Visiting Lecturer, University of Wyoming Honors College
Assistant Professor, University of Central Florida
If we were asked what we would like our readers to take away from our article, it would be that the Skyrim modification (mod) that turns dragons into wrestler Macho Man Randy Savage is still hilarious. Joking aside, the current modding landscape both bears out the model we developed in ‘Mods as Lightning Rods: A Typology of Video Game Mods, Intellectual Property, and Social Benefit/Harm’ and suggests new research directions.
Video game mods—noncommercial labors of love created by amateur video game designers who wish to alter, build from, or remix games that are other people’s intellectual property—comprise a broad spectrum of changes to games. They can enhance perceptions of user agency and enjoyment by providing more options than the base game, for example. Some successful mods have even become their own video games, as was the case with Counter-Strike (1999), which was a mod of the 1998 game Half-Life (which modified the underlying game engine of 1996’s Quake). Although it is rare, some successful mods are even entry points for talented amateur designers to enter the video game industry as they are hired by the company whose game they have modded. Mods also bolster the sense of community for online groups around games.
However, because modding uses intellectual property to which modders do not hold the rights, it could be argued that it is copyright infringement. Others might argue that mods transform the original text for the purposes of commentary or criticism, are noncommercial, and do not impact the market for the copyrighted work, and therefore constitute fair use under US law. This tension begins to suggest how modding can also be a legal (and cultural) tinderbox, prompting legal action if the IP rights-holder feels threatened.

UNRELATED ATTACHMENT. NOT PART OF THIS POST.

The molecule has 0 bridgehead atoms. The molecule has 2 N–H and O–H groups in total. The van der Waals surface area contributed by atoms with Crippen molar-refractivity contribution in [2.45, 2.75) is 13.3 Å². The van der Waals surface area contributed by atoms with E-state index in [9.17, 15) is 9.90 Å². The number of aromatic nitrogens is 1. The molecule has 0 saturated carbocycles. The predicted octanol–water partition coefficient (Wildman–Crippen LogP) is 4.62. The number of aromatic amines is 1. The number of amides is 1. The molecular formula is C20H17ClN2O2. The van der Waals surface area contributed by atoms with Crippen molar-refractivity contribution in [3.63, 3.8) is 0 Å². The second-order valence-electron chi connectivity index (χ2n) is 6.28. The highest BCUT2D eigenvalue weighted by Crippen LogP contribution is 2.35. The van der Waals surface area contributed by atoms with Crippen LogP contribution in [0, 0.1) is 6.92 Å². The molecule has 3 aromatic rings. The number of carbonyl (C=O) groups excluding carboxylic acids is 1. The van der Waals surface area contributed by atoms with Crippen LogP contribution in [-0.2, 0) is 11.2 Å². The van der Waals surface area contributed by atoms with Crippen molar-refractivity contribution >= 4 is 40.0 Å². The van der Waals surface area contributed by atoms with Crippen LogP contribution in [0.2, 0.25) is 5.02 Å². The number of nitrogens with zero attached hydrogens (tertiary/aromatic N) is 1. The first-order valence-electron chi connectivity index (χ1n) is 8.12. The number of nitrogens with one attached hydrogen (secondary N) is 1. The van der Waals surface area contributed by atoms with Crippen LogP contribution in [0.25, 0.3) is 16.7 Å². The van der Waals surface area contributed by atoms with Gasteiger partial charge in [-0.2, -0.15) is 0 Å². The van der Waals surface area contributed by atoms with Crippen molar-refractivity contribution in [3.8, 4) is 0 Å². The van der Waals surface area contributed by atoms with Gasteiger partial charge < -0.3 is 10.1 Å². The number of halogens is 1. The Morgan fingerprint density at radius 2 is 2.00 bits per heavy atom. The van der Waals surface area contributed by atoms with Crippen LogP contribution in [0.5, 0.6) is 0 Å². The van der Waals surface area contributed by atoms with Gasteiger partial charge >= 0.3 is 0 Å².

In ‘Mods as Lightning Rods’, we attempt to taxonomize video game modifications based on their value and/or harmful impact. Our aim is to classify mods by when they are positive for modders, video game corporations, both, or neither. In the time since our article went into production, the modding landscape has already shifted. Here we discuss some of these updates, and how they bear out our model.
Our model considering benefit and harm to both video game corporations and consumers helps make sense of contemporary video game news that is variously encouraging, disturbing, and bizarre. In our article, we discussed the fan game Streets of Rage Remake (2011), based on the hit beat-’em-up series Streets of Rage for the Sega Genesis (1991-1994), as an example of user-generated content that can enhance user experience and potentially revive a dormant franchise despite not receiving permission from the IP rights-holder. While the game was praised by fans, this positive reception was short lived, as Sega issued a cease-and-desist notice to the developer shortly after the game was released, declaring it infringement of their copyright. However, Sega announced Streets of Rage 4 shortly after our article was accepted for publication. Although we have no way of knowing if the buzz surrounding Streets of Rage Remake in 2011 factored into this decision several years later, it is encouraging that some video game corporations will revive dormant products if there is a demand for such products, which mods can help to demonstrate—legally or not.